South African retail investment in Africa goes beyond building shops, growing local supply chains, quality job creation and advertising, however, as its shopping centres are growth points for scarce infrastructure build such as roads, electrification and water reticulation that are critical to national development. Beyond retailing, the positive developmental impact of South African cell phone network operators across the African continent has been nothing short of revolutionary.
But the most compelling reason for South African corporates to be brought into the foreign policy-making process is simply by virtue of ‘knowing the countries better’ than the diplomats. By definition, diplomats come and go and serve a limited term in a particular mission and move on to the next step in their career. Seldom do they acquire the long-term and detailed experience of South African corporates operating in country. Diplomatic missions lose institutional knowledge, contacts and access at each regular change of personnel.
By contrast, South African mining houses, for example, are long-term investors and are obliged to develop local knowledge, understanding, partnerships and exercise good corporate behaviour simply to sustain their social licence to operate. In addition to being good corporate citizens, South African mining houses are obliged to adhere to stringent environmental protocols often under the scrutiny of well-funded western NGOs and activists. South African corporates do not enjoy the luxury of diplomatic immunity and are not only obliged to conform with all local law, regulation and convention, they are frequently held to a higher level of accountability and expectation than their local counterparts.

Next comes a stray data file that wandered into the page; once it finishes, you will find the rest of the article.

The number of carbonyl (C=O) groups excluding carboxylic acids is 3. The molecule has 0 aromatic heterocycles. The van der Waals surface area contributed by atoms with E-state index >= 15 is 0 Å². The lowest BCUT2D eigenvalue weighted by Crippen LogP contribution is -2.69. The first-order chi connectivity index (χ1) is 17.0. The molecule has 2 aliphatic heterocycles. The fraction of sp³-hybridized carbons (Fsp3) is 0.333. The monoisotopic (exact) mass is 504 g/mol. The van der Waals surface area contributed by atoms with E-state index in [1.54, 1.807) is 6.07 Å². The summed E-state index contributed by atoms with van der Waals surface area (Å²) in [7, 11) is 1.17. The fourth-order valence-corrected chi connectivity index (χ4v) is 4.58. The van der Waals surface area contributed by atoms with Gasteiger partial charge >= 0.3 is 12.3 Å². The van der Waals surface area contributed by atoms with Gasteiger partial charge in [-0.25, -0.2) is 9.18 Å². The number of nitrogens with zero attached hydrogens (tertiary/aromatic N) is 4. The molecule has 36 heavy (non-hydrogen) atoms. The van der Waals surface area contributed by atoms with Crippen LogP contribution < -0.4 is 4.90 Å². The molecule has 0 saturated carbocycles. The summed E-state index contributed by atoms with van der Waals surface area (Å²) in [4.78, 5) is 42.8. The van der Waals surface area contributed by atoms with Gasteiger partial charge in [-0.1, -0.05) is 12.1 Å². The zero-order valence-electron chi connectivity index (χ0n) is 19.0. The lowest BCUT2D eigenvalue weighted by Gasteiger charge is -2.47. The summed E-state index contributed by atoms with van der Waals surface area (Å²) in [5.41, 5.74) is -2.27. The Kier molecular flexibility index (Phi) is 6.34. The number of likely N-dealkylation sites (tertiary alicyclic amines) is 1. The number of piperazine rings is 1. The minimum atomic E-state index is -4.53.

As part of their investment risk analysis, South African corporates are obliged not only to understand local law and custom, the latter of which is often informal and opaque, but to operate in a diplomatically deft and agnostic and respectful manner with respect to local and national politics. Yet, rent-seeking behaviour from local elites often places South African corporates under immense pressure and, in extreme cases, can result in the curtailing of operations. An all too familiar requirement for South African mining houses for is an awareness of and establishing operational defences against local opportunistic extortionists, criminal syndicates and paramilitaries. Local security forces are seldom on hand to protect South African corporates in foreign mining areas and yet corporate capitulation by paying off local criminals leads the company down the road to perdition, potential prosecution and expulsion from the country. South African diplomatic missions should be doing much more to assist corporates that are essentially being ‘shaken down’ by local kleptocrats.
Finally, a sensitive area often seldom recognised and under-appreciated is the security, crime and intelligence gathering value of business, particularly when operating in difficult jurisdictions. The obvious arena is that of oil, gas and mining exploitation, the accessing and capturing of which has been vital to terrorist organisations and criminal networks globally. The disruption caused by the Movement for the Emancipation of the Niger Delta (MEND) and the spread of Al Shabab and ISIS from the horn of Africa penetrating deeply into gas rich Mozambique are cases in point. Often it is corporates operating in the extractive sector that are in possession of the best quality intelligence on such terrorist and criminal networks as this is vital to security of their operations and the safety of personnel.
So, before business and government enter a new cold war over Russia and South African foreign policy and to paraphrase the words of Winston Churchill, jaw, jaw is better than a war war of words. It is high time for government and business to hit the reset button and co-operate more closely in the national interest.
Chairman, Spirit Invest
Honorary Professor Stellenbosch Business School